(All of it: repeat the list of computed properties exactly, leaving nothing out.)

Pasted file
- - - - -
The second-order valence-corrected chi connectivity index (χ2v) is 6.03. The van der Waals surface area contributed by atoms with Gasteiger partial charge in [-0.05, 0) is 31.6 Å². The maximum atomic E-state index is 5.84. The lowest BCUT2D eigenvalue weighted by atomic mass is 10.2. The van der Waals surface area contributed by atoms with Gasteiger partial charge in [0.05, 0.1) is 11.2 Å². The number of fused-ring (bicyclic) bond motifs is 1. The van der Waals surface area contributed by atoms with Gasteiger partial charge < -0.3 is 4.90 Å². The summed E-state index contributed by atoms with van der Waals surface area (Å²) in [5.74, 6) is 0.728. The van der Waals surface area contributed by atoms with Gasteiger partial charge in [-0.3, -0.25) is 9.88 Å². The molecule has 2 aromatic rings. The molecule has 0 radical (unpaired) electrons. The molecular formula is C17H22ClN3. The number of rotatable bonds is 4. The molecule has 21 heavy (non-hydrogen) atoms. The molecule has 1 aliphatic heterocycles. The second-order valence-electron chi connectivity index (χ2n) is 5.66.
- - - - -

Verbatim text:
The second-order valence-corrected chi connectivity index (χ2v) is 6.03. The van der Waals surface area contributed by atoms with Gasteiger partial charge in [-0.05, 0) is 31.6 Å². The maximum atomic E-state index is 5.84. The lowest BCUT2D eigenvalue weighted by atomic mass is 10.2. The van der Waals surface area contributed by atoms with Gasteiger partial charge in [0.05, 0.1) is 11.2 Å². The number of fused-ring (bicyclic) bond motifs is 1. The van der Waals surface area contributed by atoms with Gasteiger partial charge < -0.3 is 4.90 Å². The summed E-state index contributed by atoms with van der Waals surface area (Å²) in [5.74, 6) is 0.728. The van der Waals surface area contributed by atoms with Gasteiger partial charge in [-0.3, -0.25) is 9.88 Å². The molecule has 2 aromatic rings. The molecule has 0 radical (unpaired) electrons. The molecular formula is C17H22ClN3. The number of rotatable bonds is 4. The molecule has 21 heavy (non-hydrogen) atoms. The molecule has 1 aliphatic heterocycles. The second-order valence-electron chi connectivity index (χ2n) is 5.66.